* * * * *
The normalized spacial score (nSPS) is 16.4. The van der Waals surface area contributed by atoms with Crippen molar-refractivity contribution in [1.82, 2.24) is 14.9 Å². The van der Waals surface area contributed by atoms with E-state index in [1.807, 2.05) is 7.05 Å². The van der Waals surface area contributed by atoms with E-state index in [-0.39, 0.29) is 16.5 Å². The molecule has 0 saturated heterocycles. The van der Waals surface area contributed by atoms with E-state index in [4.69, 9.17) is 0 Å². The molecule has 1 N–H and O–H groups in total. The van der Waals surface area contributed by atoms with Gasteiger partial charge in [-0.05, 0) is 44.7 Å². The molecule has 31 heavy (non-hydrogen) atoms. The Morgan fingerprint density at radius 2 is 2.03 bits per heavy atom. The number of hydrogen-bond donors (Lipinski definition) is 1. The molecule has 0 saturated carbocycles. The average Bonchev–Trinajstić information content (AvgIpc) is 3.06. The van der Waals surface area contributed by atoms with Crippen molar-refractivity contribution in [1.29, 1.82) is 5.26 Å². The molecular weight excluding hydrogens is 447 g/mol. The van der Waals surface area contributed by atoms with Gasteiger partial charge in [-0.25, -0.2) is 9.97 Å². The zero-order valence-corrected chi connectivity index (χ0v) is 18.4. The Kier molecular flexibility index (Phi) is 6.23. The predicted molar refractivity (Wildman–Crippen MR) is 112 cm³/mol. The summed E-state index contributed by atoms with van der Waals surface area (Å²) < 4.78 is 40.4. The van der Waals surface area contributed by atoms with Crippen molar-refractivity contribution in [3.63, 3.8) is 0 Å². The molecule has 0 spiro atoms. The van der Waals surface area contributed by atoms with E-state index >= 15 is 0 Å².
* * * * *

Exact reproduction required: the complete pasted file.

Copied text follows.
The normalized spacial score (nSPS) is 16.4. The van der Waals surface area contributed by atoms with Crippen molar-refractivity contribution in [1.82, 2.24) is 14.9 Å². The van der Waals surface area contributed by atoms with E-state index in [1.807, 2.05) is 7.05 Å². The van der Waals surface area contributed by atoms with E-state index in [-0.39, 0.29) is 16.5 Å². The molecule has 0 saturated heterocycles. The van der Waals surface area contributed by atoms with E-state index in [4.69, 9.17) is 0 Å². The molecule has 1 N–H and O–H groups in total. The van der Waals surface area contributed by atoms with Gasteiger partial charge in [-0.05, 0) is 44.7 Å². The molecule has 31 heavy (non-hydrogen) atoms. The Morgan fingerprint density at radius 2 is 2.03 bits per heavy atom. The number of hydrogen-bond donors (Lipinski definition) is 1. The molecule has 0 saturated carbocycles. The average Bonchev–Trinajstić information content (AvgIpc) is 3.06. The van der Waals surface area contributed by atoms with Crippen molar-refractivity contribution in [1.29, 1.82) is 5.26 Å². The molecular weight excluding hydrogens is 447 g/mol. The van der Waals surface area contributed by atoms with Gasteiger partial charge in [-0.25, -0.2) is 9.97 Å². The zero-order valence-corrected chi connectivity index (χ0v) is 18.4. The Kier molecular flexibility index (Phi) is 6.23. The predicted molar refractivity (Wildman–Crippen MR) is 112 cm³/mol. The summed E-state index contributed by atoms with van der Waals surface area (Å²) < 4.78 is 40.4. The van der Waals surface area contributed by atoms with Crippen molar-refractivity contribution in [3.63, 3.8) is 0 Å². The molecule has 0 spiro atoms. The van der Waals surface area contributed by atoms with E-state index >= 15 is 0 Å².